With so much criminal activity already being conducted in the Mediterranean, Northwood suggests that a fertile breeding ground now exists for other types of illegal activity - which could include both piracy and terrorism. A people smuggling vessel potentially provides the perfect 'Trojan Horse' disguise for gaining access to a commercial vessel or private yacht, and he says that what began as a SOLAS incident could soon become a case of hijacking, hostage-taking or worse.
A new naval approach
The deployment of HMS Enterprise to the Mediterranean to replace HMS Bulwark highlights the start of Europe's shift in approach towards the migrant problem heading for its shores. At 3,700 tonnes, this multi-role survey vessel is roughly a fifth the size of Bulwark, and while the Royal Navy's former fleet flagship was credited with saving 5,000 lives during its time on search and rescue duties, the Enterprise's mission is centred on disrupting the trafficking operation itself.
Northwood says that although the ongoing humanitarian effort is entirely appropriate and laudable, it merely treats the symptoms, not the cause. He believes that the long-term solution lies in intelligence-led operations, for which the Enterprise is well equipped to make a significant contribution, focussed on identifying people smuggling networks ashore and afloat, in order to close them down. Nevertheless, given the nature of Libyan politics and tribal allegiances, he says there is more to achieving that than can be dealt with by naval operations alone; the real solution lies ashore.
"A key element to achieving success will be to follow the money and find ways to either remove those who are profiting from this, or make it more attractive for them to do something else," he says.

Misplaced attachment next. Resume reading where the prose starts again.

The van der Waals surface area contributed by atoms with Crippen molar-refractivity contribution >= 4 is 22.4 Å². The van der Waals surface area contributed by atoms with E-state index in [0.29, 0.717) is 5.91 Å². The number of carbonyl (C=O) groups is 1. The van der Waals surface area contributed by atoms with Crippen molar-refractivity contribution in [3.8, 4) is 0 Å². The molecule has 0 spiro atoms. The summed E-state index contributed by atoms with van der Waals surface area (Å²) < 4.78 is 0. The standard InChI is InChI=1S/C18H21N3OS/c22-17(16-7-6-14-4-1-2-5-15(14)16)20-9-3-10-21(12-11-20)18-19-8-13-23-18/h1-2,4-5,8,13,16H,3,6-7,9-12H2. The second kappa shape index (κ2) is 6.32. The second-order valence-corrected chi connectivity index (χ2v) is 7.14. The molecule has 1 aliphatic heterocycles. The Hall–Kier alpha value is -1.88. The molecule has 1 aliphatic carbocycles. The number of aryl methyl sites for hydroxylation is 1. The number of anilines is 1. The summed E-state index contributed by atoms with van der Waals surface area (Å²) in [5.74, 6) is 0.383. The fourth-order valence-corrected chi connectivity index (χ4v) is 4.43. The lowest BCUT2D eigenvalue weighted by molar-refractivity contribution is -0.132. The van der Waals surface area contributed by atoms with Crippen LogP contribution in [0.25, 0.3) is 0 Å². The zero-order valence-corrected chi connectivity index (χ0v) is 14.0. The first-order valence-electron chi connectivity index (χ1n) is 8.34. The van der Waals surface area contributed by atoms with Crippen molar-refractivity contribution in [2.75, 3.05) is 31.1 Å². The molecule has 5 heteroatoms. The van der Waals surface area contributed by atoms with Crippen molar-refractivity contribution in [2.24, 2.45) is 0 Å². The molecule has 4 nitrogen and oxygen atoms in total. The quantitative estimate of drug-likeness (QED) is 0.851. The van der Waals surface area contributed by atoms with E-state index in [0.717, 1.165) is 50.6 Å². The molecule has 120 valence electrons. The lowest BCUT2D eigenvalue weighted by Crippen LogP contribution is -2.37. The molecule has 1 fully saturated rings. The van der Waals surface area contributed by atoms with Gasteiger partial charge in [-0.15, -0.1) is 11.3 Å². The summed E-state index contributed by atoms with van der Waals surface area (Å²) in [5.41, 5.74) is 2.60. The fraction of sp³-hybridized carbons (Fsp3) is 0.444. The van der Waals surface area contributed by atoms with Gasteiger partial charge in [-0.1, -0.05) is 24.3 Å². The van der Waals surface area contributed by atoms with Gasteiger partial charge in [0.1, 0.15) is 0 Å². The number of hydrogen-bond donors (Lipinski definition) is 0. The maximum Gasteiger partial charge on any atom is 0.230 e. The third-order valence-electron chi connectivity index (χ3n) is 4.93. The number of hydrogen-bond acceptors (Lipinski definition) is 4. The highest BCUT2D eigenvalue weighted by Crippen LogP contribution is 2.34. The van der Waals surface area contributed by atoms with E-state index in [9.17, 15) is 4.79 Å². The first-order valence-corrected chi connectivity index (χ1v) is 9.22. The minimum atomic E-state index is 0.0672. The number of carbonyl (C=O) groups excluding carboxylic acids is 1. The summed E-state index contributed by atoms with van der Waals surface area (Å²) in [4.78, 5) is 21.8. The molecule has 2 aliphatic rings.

Tackling the long-term challenges
Getting at those behind the human trafficking networks will inevitably prove something of a challenge, and the situation in Libya hardly helps. The dysfunctional state struggles with two rival governments, endemic unrest and a seemingly ever increasing number of would-be migrants coming to its shores to await their chance to cross, and there have recently been reports of threats by the Libyan Air Force to attack unauthorised European ships in their waters.
Achieving a meaningful political solution in Libya, with a unity government strong enough to police its own territory and waters and prevent the country being used as a conduit to Europe, clearly forms one half of any permanent solution to the trafficking problem. Making the countries the migrants come from into more attractive places to live is the other, since few would opt to pay the sums involved to embark on a journey so long, uncertain and hazardous if their lives back home were not so bleak.
"Until we are able to solve the problems of the Middle East and sub-Saharan Africa, mass migration by various routes into Europe is something we will have to manage as best we can to reduce the flow and the incidence of tragedy," Northwood says. "In the long term, if we can break the cycle of political and religious discord, and resultant violence and corruption in the region as a whole, the migrations can be brought under control."
With one in every 122 of the world's population currently a refugee, internally displaced, or seeking asylum according to UN estimates, achieving that goal cannot come a moment too soon.